That said … some of the missions are intolerable. Anything involving getting away from the cops in a vehicle is bad. The game doesn’t make clear which upgrades you actually need in the early game, which can lead to wasting money on stuff you don’t need. It’s also an incredibly fussy stealth game, which leads to some really frustrating moments.

The first major story mission in the game is basically all of the above in one big, unplayable mess. If you can push past that disaster, the game opens up and gets a lot better.


I would strongly recommend going for Dark Souls. While Skyrim is incredible important in the history of game design, a lot of its importance comes from the role that mods and modders play in the game’s community.

By contrast, Dark Souls’ power comes from how it pushes the boundaries of interactive storytelling, using and inventing tools unique to the medium to engage the player in its themes, stories, emotions, and tropes at every level and in ways that would be impossible in an non-interactive medium.

Film critics question whether video games will ever have a work of art that legitimizes the genre. In another decade, culture will realize that Dark Souls and Bloodborne were amongst the Citizen Kanes of video games.

Speaking without hyperbole, I believe Dark Souls to be literature. Every time I return to it I find new themes and resonances, feel the same emotions I do when I re-read The Great Gatsby or Moby Dick. There is deep truth about the human condition worked into the text of the game.


Dark Souls is great and better than Skyrim and also has a very real Transphobioa problem so going in at least knowing about that even if you don’t dig into the details. It might even be worth skipping frankly depending on how you feel about voting with your dollar and all that


I am sorry, your sentence is a little confusing… which game features transphobia?


Dark Souls specifically


Skyrim… nah. If you played Breath of the Wild, you’ve already played a much, much better version of this game. It’s horrendously repetitive and trite, and if you’re really looking for a big open-world game, I’d honestly recommend just playing BotW again (or instead, if you haven’t played it yet).

Dark Souls, on the other hand, I would definitely get. If you haven’t played any of the Souls games, this is a really good way to understand what all the fuss is about. Of course, not knowing how it runs on the Switch, it’s hard to recommend blindly, but assuming the port runs reasonably well, it’s well worth your cash


Years later I still go back in dive into Skyrim here and there. It’s such a supremely accessible and enjoyable game to mess about with. The whole world and all of the quests are open to you pretty much from the very start so you don’t have to worry about playing for 20 hours before you start to actually get into it like some RPG’s. It’s stood the test of time (only seven years late but still) much better than Bethesda’s other games imo too.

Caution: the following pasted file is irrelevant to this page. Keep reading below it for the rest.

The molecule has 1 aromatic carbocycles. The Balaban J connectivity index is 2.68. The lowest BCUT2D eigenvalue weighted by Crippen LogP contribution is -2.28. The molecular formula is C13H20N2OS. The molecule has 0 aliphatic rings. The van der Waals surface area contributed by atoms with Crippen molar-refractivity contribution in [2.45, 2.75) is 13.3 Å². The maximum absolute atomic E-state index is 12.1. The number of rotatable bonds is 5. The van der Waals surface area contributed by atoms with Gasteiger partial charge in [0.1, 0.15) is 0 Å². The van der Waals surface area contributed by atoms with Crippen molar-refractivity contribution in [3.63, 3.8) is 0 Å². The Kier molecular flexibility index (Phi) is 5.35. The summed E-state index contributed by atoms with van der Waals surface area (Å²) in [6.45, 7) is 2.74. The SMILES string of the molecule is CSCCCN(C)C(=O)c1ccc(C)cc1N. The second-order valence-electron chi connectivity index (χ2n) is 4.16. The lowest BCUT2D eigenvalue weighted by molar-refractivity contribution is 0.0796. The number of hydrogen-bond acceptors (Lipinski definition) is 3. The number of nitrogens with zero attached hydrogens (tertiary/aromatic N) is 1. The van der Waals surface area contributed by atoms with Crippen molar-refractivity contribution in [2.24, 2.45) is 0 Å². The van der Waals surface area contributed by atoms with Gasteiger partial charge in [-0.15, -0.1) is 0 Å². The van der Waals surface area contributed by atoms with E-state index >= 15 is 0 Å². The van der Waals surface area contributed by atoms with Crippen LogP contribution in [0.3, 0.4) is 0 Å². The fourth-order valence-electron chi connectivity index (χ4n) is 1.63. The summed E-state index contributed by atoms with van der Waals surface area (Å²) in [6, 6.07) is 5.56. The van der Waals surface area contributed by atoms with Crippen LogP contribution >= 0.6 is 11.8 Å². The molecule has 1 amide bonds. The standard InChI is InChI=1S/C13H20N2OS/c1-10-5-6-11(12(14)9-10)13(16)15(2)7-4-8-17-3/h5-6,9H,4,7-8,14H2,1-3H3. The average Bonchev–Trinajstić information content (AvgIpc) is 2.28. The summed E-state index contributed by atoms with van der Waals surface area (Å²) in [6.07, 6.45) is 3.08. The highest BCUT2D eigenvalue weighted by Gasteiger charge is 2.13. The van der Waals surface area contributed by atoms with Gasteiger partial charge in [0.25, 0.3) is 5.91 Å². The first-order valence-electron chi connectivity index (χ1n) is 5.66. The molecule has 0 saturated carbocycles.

The combat lacks depth, the main story is pretty bleh, but I’ll still defend it just for how much I like that world and some of the more interesting lore tidbits/environmental storytelling. I would give it a shot just so you know once and for all if it’s something you’re into, since you’ll just hear people compare stuff to it for the rest of human history anyways (likely the case for DS too I guess given the explosion of discourse around that series more recently)


Well I was looking for an excuse to do a hard-mode run of BotW so this is good news :wink:


Vulpes – I would be deeply appreciative if you could point me towards some good criticism on the transphobia in Dark Souls? Would like to be able to qualify / know what I’m talking about when I hype the game.


About Skyrim, as other people in the thread said, this one might be better to pick it up on pc, where you have access to it main strength: mods. Not only this, but might be more cheap in the pc. Keep in mind, there is two versions of skyrim - The default version, just called ES IV: Skyrim and ES: Skyrim Legendary Edition, the main different, is that the default is a 32 bit version while Legendary Edition is 64 bits.

The difference is that the default begin 32 bit software can only use 4 GB of windows memory, while the Legendary can use more that 4 GB, meaning that in the default is better not go much overboard using mods, however - so far as I know, one small but crucial mod the Skyrim Script Extender, which is base for several mods, haven´t been ported to the 64 version, meaning, that key mods haven´t been ported yet.

While the default version, might not take advantages of the improvements of the new version (which might not be that good compared to mods) and have less memory, but you will have plenty mods to install and begin a little careful here and there you can still install a ton of mods. Right now I am playing with maybe 200 mods or more.